The opinion of the court was delivered by: Gerard E. Lynch, District Judge
Plaintiff Cyril Kendall, an inmate at the Rikers Island Correctional Facility ("Rikers Island"), brings this action pro se against various corrections officers, the New York City Department of Corrections ("DOCS"), and the prison itself, alleging that he was denied medically-indicated housing and medically-indicated supplies required by a post-operative condition. Defendants move to dismiss, arguing that plaintiff has failed to exhaust administrative remedies pursuant to the Prison Litigation Reform Act. In the alternative, DOCS and Rikers Island move to dismiss on the grounds that they are nonsuable agencies of the City of New York. For the reasons that follow, the former relief will be granted and the latter denied. [ Page 2]
The facts alleged in the Complaint must be taken as true in deciding this motion to dismiss. From the time of the events in question and continuing to the present, the plaintiff was housed in the North Infirmary Command at Rikers Island in protective custody. (PL Opp. ¶ 5.) Plaintiff suffers from asthma, as indicated in a letter from his criminal defense attorney to the prison. (Compl. Ex. 2, Letter from Hugh G. Jasne to Warden Squalente [sic], dated Sept. 26, 2002.) Plaintiff alleges that in August 2002, he passed out several times due to inhaling secondhand cigarette smoke in his living area. As a result, Dr. Adriana Vives made a medical consultation request on August 26, 2002, to house plaintiff in a non-smoking dormitory. (Compl. Ex. 1.) Dr. Vives made another consultation request to the same effect on September 24, 2002. (Compl. Ex. 3.) Plaintiff claims that these requests were given to and ignored by defendants Squillante and Fraser, and that he continued to be housed in an area pervaded by second-hand smoke that made it difficult for him to breathe. In addition, plaintiff claims that his former attorney informed Warden Squillante that he needed to be placed in smoke-free housing by letter dated September 26, 2002. (Compl. Ex. 2.)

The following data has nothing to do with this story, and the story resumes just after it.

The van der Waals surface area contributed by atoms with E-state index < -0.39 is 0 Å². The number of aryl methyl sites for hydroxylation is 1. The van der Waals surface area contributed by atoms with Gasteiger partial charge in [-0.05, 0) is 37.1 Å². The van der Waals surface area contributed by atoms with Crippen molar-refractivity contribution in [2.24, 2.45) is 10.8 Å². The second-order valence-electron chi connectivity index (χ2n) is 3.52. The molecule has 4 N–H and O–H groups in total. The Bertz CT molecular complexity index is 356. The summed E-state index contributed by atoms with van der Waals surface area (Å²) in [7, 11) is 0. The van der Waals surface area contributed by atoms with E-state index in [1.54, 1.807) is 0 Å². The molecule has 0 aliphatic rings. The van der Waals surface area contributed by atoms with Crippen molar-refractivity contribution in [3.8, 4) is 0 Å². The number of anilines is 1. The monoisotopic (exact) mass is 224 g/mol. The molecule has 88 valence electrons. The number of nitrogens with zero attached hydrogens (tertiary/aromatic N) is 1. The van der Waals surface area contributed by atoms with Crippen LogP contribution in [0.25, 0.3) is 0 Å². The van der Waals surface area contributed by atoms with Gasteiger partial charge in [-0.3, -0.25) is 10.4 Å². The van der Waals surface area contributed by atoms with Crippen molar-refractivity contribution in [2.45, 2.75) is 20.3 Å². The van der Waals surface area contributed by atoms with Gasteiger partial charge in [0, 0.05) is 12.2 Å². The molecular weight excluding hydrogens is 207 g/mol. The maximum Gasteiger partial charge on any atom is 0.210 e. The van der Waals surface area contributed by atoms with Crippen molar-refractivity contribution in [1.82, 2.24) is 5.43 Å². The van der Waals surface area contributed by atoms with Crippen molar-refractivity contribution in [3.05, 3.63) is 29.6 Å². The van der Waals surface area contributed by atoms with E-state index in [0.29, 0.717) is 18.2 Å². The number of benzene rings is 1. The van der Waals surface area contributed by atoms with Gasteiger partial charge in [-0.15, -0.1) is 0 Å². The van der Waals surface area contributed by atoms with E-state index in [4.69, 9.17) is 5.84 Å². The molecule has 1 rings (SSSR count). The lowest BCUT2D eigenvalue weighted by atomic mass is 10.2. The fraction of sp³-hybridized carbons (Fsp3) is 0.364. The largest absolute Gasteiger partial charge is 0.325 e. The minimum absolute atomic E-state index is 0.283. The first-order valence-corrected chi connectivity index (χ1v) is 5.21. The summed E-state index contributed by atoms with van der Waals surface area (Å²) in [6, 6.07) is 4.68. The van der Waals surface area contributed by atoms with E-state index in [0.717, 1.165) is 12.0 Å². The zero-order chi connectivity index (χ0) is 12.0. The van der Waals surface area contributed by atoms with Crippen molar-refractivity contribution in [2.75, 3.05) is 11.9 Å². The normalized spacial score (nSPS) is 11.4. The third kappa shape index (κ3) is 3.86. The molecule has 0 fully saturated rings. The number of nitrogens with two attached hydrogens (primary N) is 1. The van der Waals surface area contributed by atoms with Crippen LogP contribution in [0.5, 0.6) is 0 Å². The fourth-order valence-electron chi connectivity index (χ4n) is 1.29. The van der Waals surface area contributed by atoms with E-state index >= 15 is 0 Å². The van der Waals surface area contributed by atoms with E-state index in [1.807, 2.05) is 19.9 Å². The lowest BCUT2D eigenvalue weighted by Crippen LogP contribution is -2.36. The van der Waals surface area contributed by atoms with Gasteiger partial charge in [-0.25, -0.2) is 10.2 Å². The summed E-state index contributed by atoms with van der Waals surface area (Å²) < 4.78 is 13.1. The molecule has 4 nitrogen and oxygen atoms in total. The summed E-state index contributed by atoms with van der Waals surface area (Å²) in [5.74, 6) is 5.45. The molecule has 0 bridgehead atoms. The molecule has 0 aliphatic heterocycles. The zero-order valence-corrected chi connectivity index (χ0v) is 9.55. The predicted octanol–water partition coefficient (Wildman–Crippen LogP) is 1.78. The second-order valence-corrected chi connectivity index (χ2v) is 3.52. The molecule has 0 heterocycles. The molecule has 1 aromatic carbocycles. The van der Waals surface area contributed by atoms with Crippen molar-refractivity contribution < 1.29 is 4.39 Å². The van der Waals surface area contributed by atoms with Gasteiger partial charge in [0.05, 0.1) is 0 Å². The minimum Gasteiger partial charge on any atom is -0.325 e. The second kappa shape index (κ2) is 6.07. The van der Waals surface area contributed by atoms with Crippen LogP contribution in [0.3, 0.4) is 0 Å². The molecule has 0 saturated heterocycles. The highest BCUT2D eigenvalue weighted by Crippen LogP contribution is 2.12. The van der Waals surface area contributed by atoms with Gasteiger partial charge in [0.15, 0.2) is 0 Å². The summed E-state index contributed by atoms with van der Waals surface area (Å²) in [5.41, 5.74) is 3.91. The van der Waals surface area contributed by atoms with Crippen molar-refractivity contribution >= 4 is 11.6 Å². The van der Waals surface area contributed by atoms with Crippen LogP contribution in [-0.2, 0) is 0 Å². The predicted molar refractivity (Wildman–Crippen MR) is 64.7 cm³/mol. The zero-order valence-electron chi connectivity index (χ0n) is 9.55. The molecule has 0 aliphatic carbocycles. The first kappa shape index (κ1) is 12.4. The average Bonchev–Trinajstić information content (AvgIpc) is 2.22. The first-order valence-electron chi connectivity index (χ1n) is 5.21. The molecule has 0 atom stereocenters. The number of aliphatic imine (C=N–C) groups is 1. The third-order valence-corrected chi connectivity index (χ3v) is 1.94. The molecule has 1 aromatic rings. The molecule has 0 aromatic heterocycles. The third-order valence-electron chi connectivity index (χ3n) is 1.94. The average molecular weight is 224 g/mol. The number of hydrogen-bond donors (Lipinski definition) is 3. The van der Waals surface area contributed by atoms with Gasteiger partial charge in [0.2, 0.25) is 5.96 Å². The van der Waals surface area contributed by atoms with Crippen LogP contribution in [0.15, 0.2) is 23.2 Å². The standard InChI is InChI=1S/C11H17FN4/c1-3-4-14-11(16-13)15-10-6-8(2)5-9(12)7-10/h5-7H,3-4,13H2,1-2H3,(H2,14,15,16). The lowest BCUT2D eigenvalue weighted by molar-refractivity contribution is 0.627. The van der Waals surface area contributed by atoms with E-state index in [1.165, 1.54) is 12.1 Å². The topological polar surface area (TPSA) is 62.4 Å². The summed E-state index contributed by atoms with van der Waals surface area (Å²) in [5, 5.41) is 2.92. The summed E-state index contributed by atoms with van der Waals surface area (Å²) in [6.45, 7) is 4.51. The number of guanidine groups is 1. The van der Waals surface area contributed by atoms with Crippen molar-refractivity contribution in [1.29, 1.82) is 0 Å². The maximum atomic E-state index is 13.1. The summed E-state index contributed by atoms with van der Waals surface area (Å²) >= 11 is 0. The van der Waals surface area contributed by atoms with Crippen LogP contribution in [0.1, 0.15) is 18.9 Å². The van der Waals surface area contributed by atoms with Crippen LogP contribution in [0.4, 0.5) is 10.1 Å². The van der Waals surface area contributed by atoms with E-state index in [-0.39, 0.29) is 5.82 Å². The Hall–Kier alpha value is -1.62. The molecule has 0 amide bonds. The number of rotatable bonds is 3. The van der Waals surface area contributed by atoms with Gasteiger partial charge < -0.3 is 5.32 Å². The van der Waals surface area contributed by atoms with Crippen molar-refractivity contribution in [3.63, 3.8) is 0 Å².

Dr. Vives made a third medical consultation request on October 4, 2002, requesting that plaintiff be permitted to keep bottled water and food in his cell, and be permitted access to filtered water and the water fountain. (Compl. Ex. 4.) Plaintiff claims that these requests were also ignored by the prison authorities, and that defendants Kittles, Charles, Johnson and Cunningham, who worked shifts in his dormitory, prevented him from accessing the water fountain. (Compl. IV-A.) [ Page 3]
In October 2002, plaintiff underwent outpatient surgery at Bellevue Hospital for a hemorrhoid condition. (Compl. IV-A). As a result of this surgery, plaintiff required medical supplies to care for himself. On November 11, 2002, Physician's Assistant Allen I. Walker made a medical consultation request that plaintiff be provided with change of dressing and extra sheets for privacy while performing bathroom functions. (Compl. Ex. 5.) Plaintiff alleges that this request was ignored by prison authorities. Plaintiff also claims that he required a private toilet and a toilet seat and alleges that requests for that were likewise ignored. (Compl. IV-A.)